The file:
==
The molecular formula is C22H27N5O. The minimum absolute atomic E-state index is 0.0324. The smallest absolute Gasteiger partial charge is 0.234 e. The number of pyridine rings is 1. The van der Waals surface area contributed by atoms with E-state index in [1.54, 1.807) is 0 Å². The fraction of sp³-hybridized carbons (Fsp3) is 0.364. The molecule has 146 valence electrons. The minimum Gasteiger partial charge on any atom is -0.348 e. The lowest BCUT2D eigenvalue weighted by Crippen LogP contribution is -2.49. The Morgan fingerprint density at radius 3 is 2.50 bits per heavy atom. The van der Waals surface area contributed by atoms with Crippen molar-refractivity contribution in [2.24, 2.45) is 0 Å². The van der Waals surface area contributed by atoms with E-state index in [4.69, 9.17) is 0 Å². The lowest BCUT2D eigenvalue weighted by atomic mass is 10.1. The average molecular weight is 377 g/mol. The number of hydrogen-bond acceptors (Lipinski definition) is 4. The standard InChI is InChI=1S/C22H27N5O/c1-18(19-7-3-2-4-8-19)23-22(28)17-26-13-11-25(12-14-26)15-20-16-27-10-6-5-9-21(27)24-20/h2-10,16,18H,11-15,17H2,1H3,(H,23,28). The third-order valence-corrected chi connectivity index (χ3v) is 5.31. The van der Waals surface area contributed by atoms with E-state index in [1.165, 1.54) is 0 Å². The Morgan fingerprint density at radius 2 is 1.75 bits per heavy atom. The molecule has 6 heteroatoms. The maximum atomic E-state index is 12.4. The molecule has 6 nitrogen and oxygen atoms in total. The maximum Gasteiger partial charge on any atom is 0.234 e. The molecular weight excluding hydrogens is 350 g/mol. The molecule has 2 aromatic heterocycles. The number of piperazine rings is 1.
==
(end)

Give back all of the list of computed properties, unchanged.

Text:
The molecular formula is C22H27N5O. The minimum absolute atomic E-state index is 0.0324. The smallest absolute Gasteiger partial charge is 0.234 e. The number of pyridine rings is 1. The van der Waals surface area contributed by atoms with E-state index in [1.54, 1.807) is 0 Å². The fraction of sp³-hybridized carbons (Fsp3) is 0.364. The molecule has 146 valence electrons. The minimum Gasteiger partial charge on any atom is -0.348 e. The lowest BCUT2D eigenvalue weighted by Crippen LogP contribution is -2.49. The Morgan fingerprint density at radius 3 is 2.50 bits per heavy atom. The van der Waals surface area contributed by atoms with Crippen molar-refractivity contribution in [2.24, 2.45) is 0 Å². The van der Waals surface area contributed by atoms with E-state index in [4.69, 9.17) is 0 Å². The lowest BCUT2D eigenvalue weighted by atomic mass is 10.1. The average molecular weight is 377 g/mol. The number of hydrogen-bond acceptors (Lipinski definition) is 4. The standard InChI is InChI=1S/C22H27N5O/c1-18(19-7-3-2-4-8-19)23-22(28)17-26-13-11-25(12-14-26)15-20-16-27-10-6-5-9-21(27)24-20/h2-10,16,18H,11-15,17H2,1H3,(H,23,28). The third-order valence-corrected chi connectivity index (χ3v) is 5.31. The van der Waals surface area contributed by atoms with E-state index in [1.165, 1.54) is 0 Å². The Morgan fingerprint density at radius 2 is 1.75 bits per heavy atom. The molecule has 6 heteroatoms. The maximum atomic E-state index is 12.4. The molecule has 6 nitrogen and oxygen atoms in total. The maximum Gasteiger partial charge on any atom is 0.234 e. The molecular weight excluding hydrogens is 350 g/mol. The molecule has 2 aromatic heterocycles. The number of piperazine rings is 1.